The 77 items in the exhibition profile Singers career chronologically from 1964 to the present day. Included are sketches, preliminary drawings, finished drawings, renderings, study models, finished models, photographs, magazines, books, awards, other art works, and personal memorabilia, all from the collection of the architect.
Donald Singer came of age in the early 1960s during an era that imposed revolutionary social and political change on American society. A mandatory aspect of informal 60s education included an automobile trip on the road to seek out ones muses. Indeed, while Singer was still a student, he made several expeditions across the country visiting buildings designed by well-known architects, including an obligatory pilgrimage to the West to call on Frank Lloyd Wright and to see the Taliesin studio. He never managed to meet FLW personally but, during that and subsequent cross-country road adventures, he was able to visit many of Wrights residential and commercial buildings. Singer later became an avid collector of FLW printed materials and objects and three items from his collection are included in the exhibit (#74-76).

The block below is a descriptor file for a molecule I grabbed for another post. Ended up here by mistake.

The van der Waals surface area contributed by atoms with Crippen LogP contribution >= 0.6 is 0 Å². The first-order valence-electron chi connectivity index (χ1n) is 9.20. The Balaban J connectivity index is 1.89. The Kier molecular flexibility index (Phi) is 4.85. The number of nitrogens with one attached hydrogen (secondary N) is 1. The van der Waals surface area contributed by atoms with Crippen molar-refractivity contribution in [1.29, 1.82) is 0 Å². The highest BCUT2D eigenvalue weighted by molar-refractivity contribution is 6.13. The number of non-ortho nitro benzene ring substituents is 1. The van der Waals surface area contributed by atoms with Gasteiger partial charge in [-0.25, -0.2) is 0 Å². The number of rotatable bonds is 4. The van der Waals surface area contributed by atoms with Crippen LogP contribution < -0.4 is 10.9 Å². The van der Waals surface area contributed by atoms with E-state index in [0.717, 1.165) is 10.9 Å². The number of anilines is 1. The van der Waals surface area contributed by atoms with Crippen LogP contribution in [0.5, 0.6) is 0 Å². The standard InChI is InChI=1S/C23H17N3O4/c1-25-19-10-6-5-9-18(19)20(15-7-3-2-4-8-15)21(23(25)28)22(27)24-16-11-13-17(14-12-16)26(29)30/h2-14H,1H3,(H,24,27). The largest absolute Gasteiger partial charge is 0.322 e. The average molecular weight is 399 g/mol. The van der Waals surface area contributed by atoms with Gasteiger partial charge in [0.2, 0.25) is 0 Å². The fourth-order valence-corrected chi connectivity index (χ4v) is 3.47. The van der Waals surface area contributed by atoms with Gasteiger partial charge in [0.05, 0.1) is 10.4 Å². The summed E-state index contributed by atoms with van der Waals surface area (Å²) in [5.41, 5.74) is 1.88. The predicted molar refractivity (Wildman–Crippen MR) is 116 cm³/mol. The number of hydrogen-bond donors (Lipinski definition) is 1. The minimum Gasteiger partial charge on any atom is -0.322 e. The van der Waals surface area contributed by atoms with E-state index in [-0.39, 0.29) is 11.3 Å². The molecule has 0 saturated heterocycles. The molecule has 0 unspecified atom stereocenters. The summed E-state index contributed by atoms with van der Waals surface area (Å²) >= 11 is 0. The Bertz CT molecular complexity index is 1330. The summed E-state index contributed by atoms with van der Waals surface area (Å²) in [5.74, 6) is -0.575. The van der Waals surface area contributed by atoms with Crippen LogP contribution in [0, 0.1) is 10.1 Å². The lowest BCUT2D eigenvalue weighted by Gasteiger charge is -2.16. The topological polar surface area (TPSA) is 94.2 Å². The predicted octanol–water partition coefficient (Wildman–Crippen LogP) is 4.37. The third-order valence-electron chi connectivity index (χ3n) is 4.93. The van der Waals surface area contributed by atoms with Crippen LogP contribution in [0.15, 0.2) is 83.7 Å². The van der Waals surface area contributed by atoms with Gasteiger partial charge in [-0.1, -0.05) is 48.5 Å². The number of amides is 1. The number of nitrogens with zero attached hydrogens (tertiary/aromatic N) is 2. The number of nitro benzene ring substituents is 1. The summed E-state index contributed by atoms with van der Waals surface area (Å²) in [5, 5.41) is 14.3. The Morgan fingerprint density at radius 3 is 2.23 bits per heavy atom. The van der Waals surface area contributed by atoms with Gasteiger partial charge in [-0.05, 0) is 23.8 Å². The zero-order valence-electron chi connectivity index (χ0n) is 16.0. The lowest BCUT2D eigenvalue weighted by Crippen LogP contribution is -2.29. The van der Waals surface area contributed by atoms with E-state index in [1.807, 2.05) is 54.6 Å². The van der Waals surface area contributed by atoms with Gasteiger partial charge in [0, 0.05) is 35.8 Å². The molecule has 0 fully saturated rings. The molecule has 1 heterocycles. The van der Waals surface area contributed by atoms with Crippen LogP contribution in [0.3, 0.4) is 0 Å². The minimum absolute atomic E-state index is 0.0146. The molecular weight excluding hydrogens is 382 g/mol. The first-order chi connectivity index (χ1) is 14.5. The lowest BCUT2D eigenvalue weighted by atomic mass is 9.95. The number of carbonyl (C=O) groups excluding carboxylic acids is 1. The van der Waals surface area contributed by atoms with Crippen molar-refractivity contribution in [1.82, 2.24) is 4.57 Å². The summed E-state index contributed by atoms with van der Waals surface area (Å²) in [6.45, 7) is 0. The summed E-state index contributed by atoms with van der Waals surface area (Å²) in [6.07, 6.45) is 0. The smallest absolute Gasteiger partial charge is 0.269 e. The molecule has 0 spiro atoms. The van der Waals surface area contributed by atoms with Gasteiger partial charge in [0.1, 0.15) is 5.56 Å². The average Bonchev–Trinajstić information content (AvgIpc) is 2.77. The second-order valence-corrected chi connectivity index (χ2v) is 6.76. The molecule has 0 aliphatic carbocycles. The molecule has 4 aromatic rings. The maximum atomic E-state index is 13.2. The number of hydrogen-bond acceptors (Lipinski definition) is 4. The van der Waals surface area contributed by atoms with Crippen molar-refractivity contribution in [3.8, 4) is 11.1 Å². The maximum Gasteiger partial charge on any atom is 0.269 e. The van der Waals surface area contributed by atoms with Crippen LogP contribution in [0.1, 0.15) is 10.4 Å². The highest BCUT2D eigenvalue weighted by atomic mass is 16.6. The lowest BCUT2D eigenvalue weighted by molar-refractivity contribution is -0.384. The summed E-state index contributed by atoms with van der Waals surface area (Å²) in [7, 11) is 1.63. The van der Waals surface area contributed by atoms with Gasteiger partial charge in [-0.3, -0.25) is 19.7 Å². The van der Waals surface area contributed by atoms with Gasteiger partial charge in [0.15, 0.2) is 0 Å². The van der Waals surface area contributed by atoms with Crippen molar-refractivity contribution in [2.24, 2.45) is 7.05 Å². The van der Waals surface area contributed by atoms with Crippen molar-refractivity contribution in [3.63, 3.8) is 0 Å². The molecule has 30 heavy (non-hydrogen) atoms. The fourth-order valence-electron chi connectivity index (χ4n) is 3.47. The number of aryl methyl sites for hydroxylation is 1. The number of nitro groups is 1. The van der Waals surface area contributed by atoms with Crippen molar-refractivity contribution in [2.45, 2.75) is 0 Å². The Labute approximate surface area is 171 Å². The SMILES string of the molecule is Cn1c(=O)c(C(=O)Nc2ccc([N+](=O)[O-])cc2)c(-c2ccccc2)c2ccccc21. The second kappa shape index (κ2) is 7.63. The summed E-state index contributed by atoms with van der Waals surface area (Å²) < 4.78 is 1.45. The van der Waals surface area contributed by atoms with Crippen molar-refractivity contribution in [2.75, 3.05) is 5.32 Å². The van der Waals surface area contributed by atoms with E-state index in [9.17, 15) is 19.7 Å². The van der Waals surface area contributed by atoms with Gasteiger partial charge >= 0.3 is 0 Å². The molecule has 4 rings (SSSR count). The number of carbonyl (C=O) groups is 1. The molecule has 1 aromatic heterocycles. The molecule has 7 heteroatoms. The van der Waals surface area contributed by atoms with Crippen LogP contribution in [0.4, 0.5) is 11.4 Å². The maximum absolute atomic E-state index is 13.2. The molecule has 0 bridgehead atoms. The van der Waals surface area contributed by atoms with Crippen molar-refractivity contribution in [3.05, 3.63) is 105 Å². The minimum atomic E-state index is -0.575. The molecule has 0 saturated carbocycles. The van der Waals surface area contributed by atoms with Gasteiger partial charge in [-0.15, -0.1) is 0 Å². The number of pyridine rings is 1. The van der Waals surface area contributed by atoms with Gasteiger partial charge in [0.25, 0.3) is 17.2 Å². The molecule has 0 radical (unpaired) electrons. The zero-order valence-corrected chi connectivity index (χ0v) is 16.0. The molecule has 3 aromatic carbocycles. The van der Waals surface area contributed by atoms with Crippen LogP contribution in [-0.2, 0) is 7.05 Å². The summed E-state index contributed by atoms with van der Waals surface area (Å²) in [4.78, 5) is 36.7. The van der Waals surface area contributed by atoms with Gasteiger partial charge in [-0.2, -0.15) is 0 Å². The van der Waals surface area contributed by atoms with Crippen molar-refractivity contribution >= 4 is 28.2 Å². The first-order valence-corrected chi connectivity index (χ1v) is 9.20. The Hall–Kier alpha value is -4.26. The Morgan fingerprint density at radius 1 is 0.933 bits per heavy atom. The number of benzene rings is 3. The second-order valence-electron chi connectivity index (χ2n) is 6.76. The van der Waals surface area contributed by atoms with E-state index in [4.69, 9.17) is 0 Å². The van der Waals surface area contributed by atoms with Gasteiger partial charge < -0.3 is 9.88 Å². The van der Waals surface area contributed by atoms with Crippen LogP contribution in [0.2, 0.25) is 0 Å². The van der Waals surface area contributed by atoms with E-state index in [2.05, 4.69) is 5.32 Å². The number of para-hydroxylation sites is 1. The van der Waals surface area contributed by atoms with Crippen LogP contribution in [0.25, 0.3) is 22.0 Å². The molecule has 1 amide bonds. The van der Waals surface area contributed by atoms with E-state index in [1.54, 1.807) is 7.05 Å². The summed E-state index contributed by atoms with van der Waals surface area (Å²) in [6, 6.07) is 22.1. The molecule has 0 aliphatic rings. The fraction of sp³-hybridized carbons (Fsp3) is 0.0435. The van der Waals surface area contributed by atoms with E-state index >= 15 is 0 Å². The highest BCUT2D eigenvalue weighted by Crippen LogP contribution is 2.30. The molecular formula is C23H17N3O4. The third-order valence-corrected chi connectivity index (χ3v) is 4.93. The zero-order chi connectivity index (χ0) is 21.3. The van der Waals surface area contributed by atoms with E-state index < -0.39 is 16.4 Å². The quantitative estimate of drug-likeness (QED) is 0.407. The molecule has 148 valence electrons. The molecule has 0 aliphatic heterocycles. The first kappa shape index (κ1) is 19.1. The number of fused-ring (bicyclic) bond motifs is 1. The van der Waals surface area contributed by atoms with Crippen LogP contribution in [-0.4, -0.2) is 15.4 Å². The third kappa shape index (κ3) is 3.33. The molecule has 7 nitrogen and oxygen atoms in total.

Even though he was profoundly influenced by Frank Lloyd Wrights ideas and structures, Singers artistry is all his own. His architectural style is quintessentially modern. His buildings reflect the best theories of 20th century modernity and are constructed with distinctive 20th century materials. His edifices are elegant, clean, spare, orderly spaces that are sensitively and economically integrated into their surrounding environments and that are perfectly suited for 20th century living and working.
Both architecturally and in terms of community service, Donald Singer is a true pillar of the community. He has spent most of his life in South Florida, and has served on the governing boards of many Broward County institutions including, to name just a few, Broward County Art in Public Places; the Museum of Art; the Fort Lauderdale Riverwalk Sub-Committee; and the Fort Lauderdale Historic Preservation Board. Professional honors include, Fellow of the American Institute of Architects; AIA Fort Lauderdale, Past President; AIA Florida Chapter award in 1997 for Firm of the Year; and the Broward Cultural Affairs Council Moretti Award for outstanding contributions to the arts.
James A. Findlay, Librarian